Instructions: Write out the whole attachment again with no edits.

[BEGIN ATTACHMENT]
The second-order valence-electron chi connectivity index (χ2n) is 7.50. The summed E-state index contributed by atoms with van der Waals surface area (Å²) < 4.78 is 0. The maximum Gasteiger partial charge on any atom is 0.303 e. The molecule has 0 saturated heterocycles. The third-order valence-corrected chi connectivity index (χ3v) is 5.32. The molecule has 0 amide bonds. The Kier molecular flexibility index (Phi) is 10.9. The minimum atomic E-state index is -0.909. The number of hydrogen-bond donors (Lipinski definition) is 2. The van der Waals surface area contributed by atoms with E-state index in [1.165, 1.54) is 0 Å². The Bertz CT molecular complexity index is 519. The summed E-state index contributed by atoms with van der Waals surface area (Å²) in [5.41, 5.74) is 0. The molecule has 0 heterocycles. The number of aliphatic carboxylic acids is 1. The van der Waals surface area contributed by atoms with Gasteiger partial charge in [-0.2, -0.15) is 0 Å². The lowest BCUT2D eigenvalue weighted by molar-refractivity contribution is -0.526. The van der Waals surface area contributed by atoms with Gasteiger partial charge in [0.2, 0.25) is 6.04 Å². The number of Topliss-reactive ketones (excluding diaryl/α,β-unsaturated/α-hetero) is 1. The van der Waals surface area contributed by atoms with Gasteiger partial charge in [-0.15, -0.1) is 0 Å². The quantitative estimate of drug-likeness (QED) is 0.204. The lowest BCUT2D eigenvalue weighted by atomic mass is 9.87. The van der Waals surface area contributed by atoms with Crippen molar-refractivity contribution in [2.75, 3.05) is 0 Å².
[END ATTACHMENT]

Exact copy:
The second-order valence-electron chi connectivity index (χ2n) is 7.50. The summed E-state index contributed by atoms with van der Waals surface area (Å²) < 4.78 is 0. The maximum Gasteiger partial charge on any atom is 0.303 e. The molecule has 0 saturated heterocycles. The third-order valence-corrected chi connectivity index (χ3v) is 5.32. The molecule has 0 amide bonds. The Kier molecular flexibility index (Phi) is 10.9. The minimum atomic E-state index is -0.909. The number of hydrogen-bond donors (Lipinski definition) is 2. The van der Waals surface area contributed by atoms with E-state index in [1.165, 1.54) is 0 Å². The Bertz CT molecular complexity index is 519. The summed E-state index contributed by atoms with van der Waals surface area (Å²) in [5.41, 5.74) is 0. The molecule has 0 heterocycles. The number of aliphatic carboxylic acids is 1. The van der Waals surface area contributed by atoms with Gasteiger partial charge in [-0.2, -0.15) is 0 Å². The lowest BCUT2D eigenvalue weighted by molar-refractivity contribution is -0.526. The van der Waals surface area contributed by atoms with Gasteiger partial charge in [0.2, 0.25) is 6.04 Å². The number of Topliss-reactive ketones (excluding diaryl/α,β-unsaturated/α-hetero) is 1. The van der Waals surface area contributed by atoms with Gasteiger partial charge in [-0.15, -0.1) is 0 Å². The quantitative estimate of drug-likeness (QED) is 0.204. The lowest BCUT2D eigenvalue weighted by atomic mass is 9.87. The van der Waals surface area contributed by atoms with Crippen molar-refractivity contribution in [2.75, 3.05) is 0 Å².